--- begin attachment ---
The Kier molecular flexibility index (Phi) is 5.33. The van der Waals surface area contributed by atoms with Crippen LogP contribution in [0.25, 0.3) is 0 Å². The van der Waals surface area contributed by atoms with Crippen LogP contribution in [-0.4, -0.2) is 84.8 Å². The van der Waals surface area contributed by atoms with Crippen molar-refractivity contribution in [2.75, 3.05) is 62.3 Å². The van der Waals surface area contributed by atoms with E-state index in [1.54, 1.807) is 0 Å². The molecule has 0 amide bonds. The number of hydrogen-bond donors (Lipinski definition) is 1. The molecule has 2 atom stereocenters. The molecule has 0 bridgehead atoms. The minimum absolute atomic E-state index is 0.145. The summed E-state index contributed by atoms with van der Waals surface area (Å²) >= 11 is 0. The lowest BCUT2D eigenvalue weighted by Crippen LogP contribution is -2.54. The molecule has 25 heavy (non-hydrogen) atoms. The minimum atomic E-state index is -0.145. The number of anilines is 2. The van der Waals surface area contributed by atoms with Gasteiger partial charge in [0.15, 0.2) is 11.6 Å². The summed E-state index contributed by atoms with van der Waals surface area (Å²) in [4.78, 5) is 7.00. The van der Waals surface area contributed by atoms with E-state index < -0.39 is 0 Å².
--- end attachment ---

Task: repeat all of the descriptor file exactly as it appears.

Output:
The Kier molecular flexibility index (Phi) is 5.33. The van der Waals surface area contributed by atoms with Crippen LogP contribution in [0.25, 0.3) is 0 Å². The van der Waals surface area contributed by atoms with Crippen LogP contribution in [-0.4, -0.2) is 84.8 Å². The van der Waals surface area contributed by atoms with Crippen molar-refractivity contribution in [2.75, 3.05) is 62.3 Å². The van der Waals surface area contributed by atoms with E-state index in [1.54, 1.807) is 0 Å². The molecule has 0 amide bonds. The number of hydrogen-bond donors (Lipinski definition) is 1. The molecule has 2 atom stereocenters. The molecule has 0 bridgehead atoms. The minimum absolute atomic E-state index is 0.145. The summed E-state index contributed by atoms with van der Waals surface area (Å²) >= 11 is 0. The lowest BCUT2D eigenvalue weighted by Crippen LogP contribution is -2.54. The molecule has 25 heavy (non-hydrogen) atoms. The minimum atomic E-state index is -0.145. The number of anilines is 2. The van der Waals surface area contributed by atoms with Gasteiger partial charge in [0.15, 0.2) is 11.6 Å². The summed E-state index contributed by atoms with van der Waals surface area (Å²) in [4.78, 5) is 7.00. The van der Waals surface area contributed by atoms with E-state index < -0.39 is 0 Å².